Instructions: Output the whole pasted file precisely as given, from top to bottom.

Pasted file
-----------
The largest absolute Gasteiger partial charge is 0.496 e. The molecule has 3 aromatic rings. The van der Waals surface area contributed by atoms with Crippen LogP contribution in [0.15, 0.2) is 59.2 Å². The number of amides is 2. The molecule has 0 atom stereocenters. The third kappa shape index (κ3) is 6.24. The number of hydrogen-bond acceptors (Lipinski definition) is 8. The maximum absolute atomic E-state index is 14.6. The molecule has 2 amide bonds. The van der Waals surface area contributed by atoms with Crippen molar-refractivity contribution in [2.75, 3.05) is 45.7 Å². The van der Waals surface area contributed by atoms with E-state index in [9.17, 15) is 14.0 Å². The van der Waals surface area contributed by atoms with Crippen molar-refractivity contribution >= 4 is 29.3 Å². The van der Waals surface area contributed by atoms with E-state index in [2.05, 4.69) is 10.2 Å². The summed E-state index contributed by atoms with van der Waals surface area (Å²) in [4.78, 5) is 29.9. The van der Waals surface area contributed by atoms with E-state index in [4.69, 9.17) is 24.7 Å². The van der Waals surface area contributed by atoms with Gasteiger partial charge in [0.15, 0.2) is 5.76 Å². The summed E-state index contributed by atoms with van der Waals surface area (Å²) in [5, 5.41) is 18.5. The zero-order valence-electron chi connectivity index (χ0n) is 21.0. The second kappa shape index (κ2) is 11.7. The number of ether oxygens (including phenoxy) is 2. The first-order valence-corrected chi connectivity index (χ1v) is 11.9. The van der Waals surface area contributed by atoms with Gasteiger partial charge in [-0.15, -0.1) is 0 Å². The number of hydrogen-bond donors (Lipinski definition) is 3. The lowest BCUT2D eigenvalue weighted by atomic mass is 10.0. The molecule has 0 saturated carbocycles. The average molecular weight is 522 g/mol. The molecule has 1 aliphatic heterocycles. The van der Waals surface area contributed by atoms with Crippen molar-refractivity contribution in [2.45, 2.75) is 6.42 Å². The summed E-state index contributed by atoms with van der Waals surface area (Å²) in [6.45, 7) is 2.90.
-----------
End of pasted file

The largest absolute Gasteiger partial charge is 0.496 e. The molecule has 3 aromatic rings. The van der Waals surface area contributed by atoms with Crippen LogP contribution in [0.15, 0.2) is 59.2 Å². The number of amides is 2. The molecule has 0 atom stereocenters. The third kappa shape index (κ3) is 6.24. The number of hydrogen-bond acceptors (Lipinski definition) is 8. The maximum absolute atomic E-state index is 14.6. The molecule has 2 amide bonds. The van der Waals surface area contributed by atoms with Crippen molar-refractivity contribution in [2.75, 3.05) is 45.7 Å². The van der Waals surface area contributed by atoms with E-state index in [9.17, 15) is 14.0 Å². The van der Waals surface area contributed by atoms with Crippen molar-refractivity contribution >= 4 is 29.3 Å². The van der Waals surface area contributed by atoms with E-state index in [2.05, 4.69) is 10.2 Å². The summed E-state index contributed by atoms with van der Waals surface area (Å²) in [4.78, 5) is 29.9. The van der Waals surface area contributed by atoms with E-state index in [4.69, 9.17) is 24.7 Å². The van der Waals surface area contributed by atoms with Gasteiger partial charge in [0.15, 0.2) is 5.76 Å². The summed E-state index contributed by atoms with van der Waals surface area (Å²) in [5, 5.41) is 18.5. The zero-order valence-electron chi connectivity index (χ0n) is 21.0. The second kappa shape index (κ2) is 11.7. The number of ether oxygens (including phenoxy) is 2. The first-order valence-corrected chi connectivity index (χ1v) is 11.9. The van der Waals surface area contributed by atoms with Gasteiger partial charge in [-0.15, -0.1) is 0 Å². The number of hydrogen-bond donors (Lipinski definition) is 3. The lowest BCUT2D eigenvalue weighted by atomic mass is 10.0. The molecule has 0 saturated carbocycles. The average molecular weight is 522 g/mol. The molecule has 1 aliphatic heterocycles. The van der Waals surface area contributed by atoms with Crippen molar-refractivity contribution in [2.45, 2.75) is 6.42 Å². The summed E-state index contributed by atoms with van der Waals surface area (Å²) in [6.45, 7) is 2.90.